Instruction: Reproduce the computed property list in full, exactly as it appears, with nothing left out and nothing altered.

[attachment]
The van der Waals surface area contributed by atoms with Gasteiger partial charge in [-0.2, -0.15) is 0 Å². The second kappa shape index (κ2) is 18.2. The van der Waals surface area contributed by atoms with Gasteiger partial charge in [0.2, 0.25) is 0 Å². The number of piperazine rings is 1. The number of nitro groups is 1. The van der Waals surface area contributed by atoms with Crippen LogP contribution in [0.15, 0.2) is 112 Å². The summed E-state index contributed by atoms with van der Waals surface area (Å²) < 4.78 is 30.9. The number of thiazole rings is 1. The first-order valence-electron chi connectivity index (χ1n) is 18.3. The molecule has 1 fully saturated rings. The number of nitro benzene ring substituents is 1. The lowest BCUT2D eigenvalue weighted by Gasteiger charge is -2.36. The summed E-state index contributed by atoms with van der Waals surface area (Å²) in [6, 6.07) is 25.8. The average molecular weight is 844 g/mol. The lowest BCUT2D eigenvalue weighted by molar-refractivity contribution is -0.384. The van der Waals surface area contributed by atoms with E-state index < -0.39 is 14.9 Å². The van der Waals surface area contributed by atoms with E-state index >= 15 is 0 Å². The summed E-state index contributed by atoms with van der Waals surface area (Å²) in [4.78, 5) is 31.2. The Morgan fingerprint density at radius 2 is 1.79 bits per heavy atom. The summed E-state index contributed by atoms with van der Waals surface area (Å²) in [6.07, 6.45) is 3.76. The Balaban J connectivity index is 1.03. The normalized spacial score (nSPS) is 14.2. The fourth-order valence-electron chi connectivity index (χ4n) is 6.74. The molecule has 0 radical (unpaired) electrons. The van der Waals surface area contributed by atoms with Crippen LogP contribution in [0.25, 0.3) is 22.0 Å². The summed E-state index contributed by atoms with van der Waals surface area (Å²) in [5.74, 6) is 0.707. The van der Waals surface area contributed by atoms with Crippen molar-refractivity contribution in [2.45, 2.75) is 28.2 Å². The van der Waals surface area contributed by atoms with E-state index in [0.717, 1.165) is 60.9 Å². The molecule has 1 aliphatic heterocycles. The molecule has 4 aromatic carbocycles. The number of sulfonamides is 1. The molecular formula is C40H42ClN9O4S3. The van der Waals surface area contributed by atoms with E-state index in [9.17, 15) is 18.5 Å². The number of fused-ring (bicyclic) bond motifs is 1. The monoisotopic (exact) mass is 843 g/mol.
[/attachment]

The van der Waals surface area contributed by atoms with Gasteiger partial charge in [-0.2, -0.15) is 0 Å². The second kappa shape index (κ2) is 18.2. The van der Waals surface area contributed by atoms with Gasteiger partial charge in [0.2, 0.25) is 0 Å². The number of piperazine rings is 1. The number of nitro groups is 1. The van der Waals surface area contributed by atoms with Crippen LogP contribution in [0.15, 0.2) is 112 Å². The summed E-state index contributed by atoms with van der Waals surface area (Å²) < 4.78 is 30.9. The number of thiazole rings is 1. The first-order valence-electron chi connectivity index (χ1n) is 18.3. The molecule has 1 fully saturated rings. The number of nitro benzene ring substituents is 1. The lowest BCUT2D eigenvalue weighted by Gasteiger charge is -2.36. The summed E-state index contributed by atoms with van der Waals surface area (Å²) in [6, 6.07) is 25.8. The average molecular weight is 844 g/mol. The lowest BCUT2D eigenvalue weighted by molar-refractivity contribution is -0.384. The van der Waals surface area contributed by atoms with E-state index < -0.39 is 14.9 Å². The van der Waals surface area contributed by atoms with E-state index >= 15 is 0 Å². The summed E-state index contributed by atoms with van der Waals surface area (Å²) in [4.78, 5) is 31.2. The Morgan fingerprint density at radius 2 is 1.79 bits per heavy atom. The summed E-state index contributed by atoms with van der Waals surface area (Å²) in [6.07, 6.45) is 3.76. The Balaban J connectivity index is 1.03. The normalized spacial score (nSPS) is 14.2. The fourth-order valence-electron chi connectivity index (χ4n) is 6.74. The molecule has 0 radical (unpaired) electrons. The van der Waals surface area contributed by atoms with Crippen LogP contribution in [0.25, 0.3) is 22.0 Å². The summed E-state index contributed by atoms with van der Waals surface area (Å²) in [5.74, 6) is 0.707. The van der Waals surface area contributed by atoms with Crippen molar-refractivity contribution in [2.45, 2.75) is 28.2 Å². The van der Waals surface area contributed by atoms with E-state index in [0.717, 1.165) is 60.9 Å². The molecule has 1 aliphatic heterocycles. The molecule has 4 aromatic carbocycles. The number of sulfonamides is 1. The molecular formula is C40H42ClN9O4S3. The van der Waals surface area contributed by atoms with E-state index in [9.17, 15) is 18.5 Å². The number of fused-ring (bicyclic) bond motifs is 1. The monoisotopic (exact) mass is 843 g/mol.